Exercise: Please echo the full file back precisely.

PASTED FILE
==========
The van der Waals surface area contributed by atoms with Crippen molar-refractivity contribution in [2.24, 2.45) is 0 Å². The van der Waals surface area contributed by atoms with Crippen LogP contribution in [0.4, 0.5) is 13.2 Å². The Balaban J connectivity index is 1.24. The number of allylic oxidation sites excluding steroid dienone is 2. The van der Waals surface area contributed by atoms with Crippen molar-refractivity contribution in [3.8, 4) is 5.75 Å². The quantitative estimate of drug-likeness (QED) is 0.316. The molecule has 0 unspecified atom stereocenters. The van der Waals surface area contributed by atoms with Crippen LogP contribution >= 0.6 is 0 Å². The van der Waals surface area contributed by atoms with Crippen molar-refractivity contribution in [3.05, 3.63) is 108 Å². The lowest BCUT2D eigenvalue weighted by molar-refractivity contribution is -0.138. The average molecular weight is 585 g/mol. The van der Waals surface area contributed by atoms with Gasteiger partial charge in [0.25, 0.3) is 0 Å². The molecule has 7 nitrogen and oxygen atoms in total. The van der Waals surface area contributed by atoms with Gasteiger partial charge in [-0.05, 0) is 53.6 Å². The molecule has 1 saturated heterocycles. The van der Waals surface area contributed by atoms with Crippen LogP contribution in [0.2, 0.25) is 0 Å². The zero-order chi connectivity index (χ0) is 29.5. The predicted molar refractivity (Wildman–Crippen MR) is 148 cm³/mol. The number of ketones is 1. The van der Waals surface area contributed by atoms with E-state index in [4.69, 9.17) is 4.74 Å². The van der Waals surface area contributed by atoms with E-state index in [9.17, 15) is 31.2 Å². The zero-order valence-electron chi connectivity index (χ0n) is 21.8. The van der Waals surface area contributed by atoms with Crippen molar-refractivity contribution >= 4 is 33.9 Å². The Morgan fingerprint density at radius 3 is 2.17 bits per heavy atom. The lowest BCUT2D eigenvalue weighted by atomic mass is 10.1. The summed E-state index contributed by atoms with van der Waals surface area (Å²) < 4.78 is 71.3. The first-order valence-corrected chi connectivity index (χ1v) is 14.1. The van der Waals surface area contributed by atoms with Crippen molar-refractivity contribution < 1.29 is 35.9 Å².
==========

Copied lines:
The van der Waals surface area contributed by atoms with Crippen molar-refractivity contribution in [2.24, 2.45) is 0 Å². The van der Waals surface area contributed by atoms with Crippen LogP contribution in [0.4, 0.5) is 13.2 Å². The Balaban J connectivity index is 1.24. The number of allylic oxidation sites excluding steroid dienone is 2. The van der Waals surface area contributed by atoms with Crippen molar-refractivity contribution in [3.8, 4) is 5.75 Å². The quantitative estimate of drug-likeness (QED) is 0.316. The molecule has 0 unspecified atom stereocenters. The van der Waals surface area contributed by atoms with Crippen LogP contribution >= 0.6 is 0 Å². The van der Waals surface area contributed by atoms with Crippen molar-refractivity contribution in [3.05, 3.63) is 108 Å². The lowest BCUT2D eigenvalue weighted by molar-refractivity contribution is -0.138. The average molecular weight is 585 g/mol. The van der Waals surface area contributed by atoms with Gasteiger partial charge in [0.25, 0.3) is 0 Å². The molecule has 7 nitrogen and oxygen atoms in total. The van der Waals surface area contributed by atoms with Gasteiger partial charge in [-0.05, 0) is 53.6 Å². The molecule has 1 saturated heterocycles. The van der Waals surface area contributed by atoms with Crippen LogP contribution in [0.2, 0.25) is 0 Å². The zero-order chi connectivity index (χ0) is 29.5. The predicted molar refractivity (Wildman–Crippen MR) is 148 cm³/mol. The number of ketones is 1. The van der Waals surface area contributed by atoms with E-state index in [4.69, 9.17) is 4.74 Å². The van der Waals surface area contributed by atoms with E-state index in [9.17, 15) is 31.2 Å². The zero-order valence-electron chi connectivity index (χ0n) is 21.8. The van der Waals surface area contributed by atoms with Crippen molar-refractivity contribution >= 4 is 33.9 Å². The Morgan fingerprint density at radius 3 is 2.17 bits per heavy atom. The lowest BCUT2D eigenvalue weighted by atomic mass is 10.1. The summed E-state index contributed by atoms with van der Waals surface area (Å²) < 4.78 is 71.3. The first-order valence-corrected chi connectivity index (χ1v) is 14.1. The van der Waals surface area contributed by atoms with Crippen molar-refractivity contribution < 1.29 is 35.9 Å².